Kevin Cooper’s career journey has been defined by people strategically placed along the way.
Kevin Cooper’s vision of his future, like many young Black men, included becoming a professional basketball player in the NBA, maybe even playing overseas. It didn’t take long before Cooper realized the odds were stacked against him as a professional athlete.
“I played collegiately at Tennessee State University as a part of the 1974-75 NCAA Division II Final Four team and knew I was on my way,” he says.
“But after college, life just didn’t turn out as I had planned it to be.” At the time, Cooper mourned the loss of his dream. But as he traces the path that led to his position today as president and CEO of Infrastructure Professional Services and Equipment, LLC, (InfraPros) he understands that he is exactly where he’s supposed to be.
“Never give up because only God knows your ending,” Cooper says of his minority-owned HVAC and mechanical contracting firm that also helps disadvantaged people ease into the business.
CARVING A PATH
It’s not just his success as a businessman that leads Cooper to believe he followed the right path. It’s the people he encountered along those paths—each one teaching, helping, and encouraging him to go as far as he could and then reach even higher.
He did. But it wasn’t as if he didn’t already have a boost, along his very first path. Cooper’s father, W.C. Cooper, was an agricultural extension agent and 4-H specialist for the state of North Carolina from 1941 until 1974, an impressive position for a Black man in those times.
W.C. Cooper was a humble, spiritual, and compassionate leader, staying in the background while supporting his son and other youths. But there was one thing Cooper remembers his father being adamant about. While stressing the importance of the Black businessman in society, W.C. Cooper encouraged his son to pursue a Business Administration degree after high school.
He still remembers his father saying, “Son, as long as someone else is signing your paycheck
you will never be free.” With that, Cooper forged ahead. He became a Class A commercial painter and home restoration specialist and created his own company, Cooper Residential Restorations.
He quickly demonstrated a head for business. When he encountered problems relying on subcontractors to complete his contracts, he did what any good businessman would do. He learned carpentry, tilesetting, wallpaper hanging, wood restoration, and a host of other trades to cut out the middleman.
While that strategy may have worked, Cooper’s business wasn’t thriving—even though he handled some work for the North Carolina Historic Sites Department. “Still in my twenties, I didn’t have the total business acumen to be really successful, but I was eating every day,” he recalls. “There were ebbs and flows in being your own business owner and once I got married there was a need for more consistent earning capacity.”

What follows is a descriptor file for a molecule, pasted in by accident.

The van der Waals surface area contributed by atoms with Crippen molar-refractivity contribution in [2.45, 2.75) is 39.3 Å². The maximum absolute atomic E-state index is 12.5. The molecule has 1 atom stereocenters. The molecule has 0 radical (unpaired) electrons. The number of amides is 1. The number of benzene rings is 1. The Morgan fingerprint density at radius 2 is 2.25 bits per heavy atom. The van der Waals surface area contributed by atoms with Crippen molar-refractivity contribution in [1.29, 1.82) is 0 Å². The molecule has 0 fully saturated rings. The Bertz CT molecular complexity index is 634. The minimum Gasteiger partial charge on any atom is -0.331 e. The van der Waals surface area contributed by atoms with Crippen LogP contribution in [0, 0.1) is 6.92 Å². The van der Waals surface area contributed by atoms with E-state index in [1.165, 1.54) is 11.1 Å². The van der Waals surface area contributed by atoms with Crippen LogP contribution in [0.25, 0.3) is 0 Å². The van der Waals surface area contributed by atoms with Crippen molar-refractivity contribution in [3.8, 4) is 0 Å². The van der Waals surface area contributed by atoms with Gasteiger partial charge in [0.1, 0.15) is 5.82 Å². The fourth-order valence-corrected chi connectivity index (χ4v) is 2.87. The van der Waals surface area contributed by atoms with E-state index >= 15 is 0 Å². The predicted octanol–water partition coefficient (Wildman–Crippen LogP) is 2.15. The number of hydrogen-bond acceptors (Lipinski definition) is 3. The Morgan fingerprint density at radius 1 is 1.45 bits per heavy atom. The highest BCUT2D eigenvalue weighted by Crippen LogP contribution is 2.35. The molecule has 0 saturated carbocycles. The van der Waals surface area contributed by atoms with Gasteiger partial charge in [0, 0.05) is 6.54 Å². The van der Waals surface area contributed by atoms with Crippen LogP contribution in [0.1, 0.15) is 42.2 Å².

EACH ONE, TEACH ONE
That all changed in 1988 when Cooper decided to go into facility management and was hired as a maintenance tech at a local high-end apartment community.
Just as impressive as it was for Cooper’s father, as a Black man, to be employed by the state back in the 40s, it was even more of an anomaly to find a woman in a maintenance position in 1988. But there she was. The maintenance supervisor at the apartment community was a woman—trained in maintenance while serving in the U.S. Army—and she needed someone with Cooper’s contracting and painting skills.
Cooper doesn’t believe it was a coincidence that his supervisor was a woman in a male dominated profession.
“My belief is that absolutely nothing in life is by happenstance but that everything is ordered and a continuing journey,” Cooper says, reflecting on the seemingly coincidental occurrences in his life that not only helped to guide his journey but also helped to shape his character.
As a woman, his supervisor knew that even though Cooper was male, he was a Black male. He, too, would encounter difficulties, as was common in their profession.
So, she trained him. And while she coached him in HVAC, minor electrical repair and replacement, he took advantage of the upward mobility training the management company offered.
“I took every course they had to offer,” Cooper says. “My mind was set on learning and honing my craft so I could be a maintenance supervisor, regional or national director.”
THE PATH LEADS TO A LADDER
In 1991, after accepting a director of maintenance position at another luxury community in nearby Winston-Salem, Cooper began to share his wisdom in the same way the wisdom of others helped him.
“I gave my staff all the information and skills I had to make them better technicians and to one day be in position to take my chair,” he says.
Having prepared his staff to take over when he left, Cooper knew when it was time to move on. He left knowing he had made a difference.
“I took great pride in making every facility better and more efficient than when I arrived and not just in a static position, which causes decay and premature mechanical failure,” Cooper explains.
His last position before moving his family back to Greensboro—as assistant maintenance director of a two-million square-foot mall—allowed him to gain another layer of knowledge.
While there, he completed a year-long certification process to run the facility maintenance department for any shopping center in the country.